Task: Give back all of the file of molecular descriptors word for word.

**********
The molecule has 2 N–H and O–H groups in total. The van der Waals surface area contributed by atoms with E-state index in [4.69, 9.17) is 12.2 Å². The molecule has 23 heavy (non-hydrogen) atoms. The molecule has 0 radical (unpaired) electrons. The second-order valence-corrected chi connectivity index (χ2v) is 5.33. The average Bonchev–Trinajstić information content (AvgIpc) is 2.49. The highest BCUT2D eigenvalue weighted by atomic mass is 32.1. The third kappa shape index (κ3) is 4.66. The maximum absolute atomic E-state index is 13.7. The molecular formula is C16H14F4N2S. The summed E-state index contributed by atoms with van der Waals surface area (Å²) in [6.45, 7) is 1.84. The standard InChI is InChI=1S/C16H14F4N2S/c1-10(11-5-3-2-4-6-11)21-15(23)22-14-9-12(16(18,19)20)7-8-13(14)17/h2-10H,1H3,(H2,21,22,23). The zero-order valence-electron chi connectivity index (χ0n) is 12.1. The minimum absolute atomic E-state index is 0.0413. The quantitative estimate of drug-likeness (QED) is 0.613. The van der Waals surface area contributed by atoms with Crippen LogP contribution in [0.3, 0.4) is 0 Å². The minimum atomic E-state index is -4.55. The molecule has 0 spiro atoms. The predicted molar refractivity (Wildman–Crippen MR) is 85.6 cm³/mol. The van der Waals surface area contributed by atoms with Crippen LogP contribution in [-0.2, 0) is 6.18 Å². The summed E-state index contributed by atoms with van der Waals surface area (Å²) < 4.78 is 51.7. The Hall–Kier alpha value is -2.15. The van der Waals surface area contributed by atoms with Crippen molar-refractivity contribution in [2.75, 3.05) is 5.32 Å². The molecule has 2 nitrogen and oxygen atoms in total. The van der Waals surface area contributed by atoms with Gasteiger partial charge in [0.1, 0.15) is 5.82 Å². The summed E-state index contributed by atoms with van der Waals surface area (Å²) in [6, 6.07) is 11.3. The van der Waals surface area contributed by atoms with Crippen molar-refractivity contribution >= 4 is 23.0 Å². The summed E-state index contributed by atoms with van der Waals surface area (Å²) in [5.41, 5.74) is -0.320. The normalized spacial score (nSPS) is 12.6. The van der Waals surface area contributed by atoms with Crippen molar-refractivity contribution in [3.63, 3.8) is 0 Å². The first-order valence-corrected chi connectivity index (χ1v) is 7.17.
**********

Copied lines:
The molecule has 2 N–H and O–H groups in total. The van der Waals surface area contributed by atoms with E-state index in [4.69, 9.17) is 12.2 Å². The molecule has 23 heavy (non-hydrogen) atoms. The molecule has 0 radical (unpaired) electrons. The second-order valence-corrected chi connectivity index (χ2v) is 5.33. The average Bonchev–Trinajstić information content (AvgIpc) is 2.49. The highest BCUT2D eigenvalue weighted by atomic mass is 32.1. The third kappa shape index (κ3) is 4.66. The maximum absolute atomic E-state index is 13.7. The molecular formula is C16H14F4N2S. The summed E-state index contributed by atoms with van der Waals surface area (Å²) in [6.45, 7) is 1.84. The standard InChI is InChI=1S/C16H14F4N2S/c1-10(11-5-3-2-4-6-11)21-15(23)22-14-9-12(16(18,19)20)7-8-13(14)17/h2-10H,1H3,(H2,21,22,23). The zero-order valence-electron chi connectivity index (χ0n) is 12.1. The minimum absolute atomic E-state index is 0.0413. The quantitative estimate of drug-likeness (QED) is 0.613. The van der Waals surface area contributed by atoms with Crippen LogP contribution in [0.3, 0.4) is 0 Å². The minimum atomic E-state index is -4.55. The molecule has 0 spiro atoms. The predicted molar refractivity (Wildman–Crippen MR) is 85.6 cm³/mol. The van der Waals surface area contributed by atoms with Crippen LogP contribution in [-0.2, 0) is 6.18 Å². The summed E-state index contributed by atoms with van der Waals surface area (Å²) < 4.78 is 51.7. The Hall–Kier alpha value is -2.15. The van der Waals surface area contributed by atoms with Crippen molar-refractivity contribution in [2.75, 3.05) is 5.32 Å². The molecule has 2 nitrogen and oxygen atoms in total. The van der Waals surface area contributed by atoms with Gasteiger partial charge in [0.1, 0.15) is 5.82 Å². The summed E-state index contributed by atoms with van der Waals surface area (Å²) in [6, 6.07) is 11.3. The van der Waals surface area contributed by atoms with Crippen molar-refractivity contribution >= 4 is 23.0 Å². The summed E-state index contributed by atoms with van der Waals surface area (Å²) in [5.41, 5.74) is -0.320. The normalized spacial score (nSPS) is 12.6. The van der Waals surface area contributed by atoms with Crippen molar-refractivity contribution in [3.63, 3.8) is 0 Å². The first-order valence-corrected chi connectivity index (χ1v) is 7.17.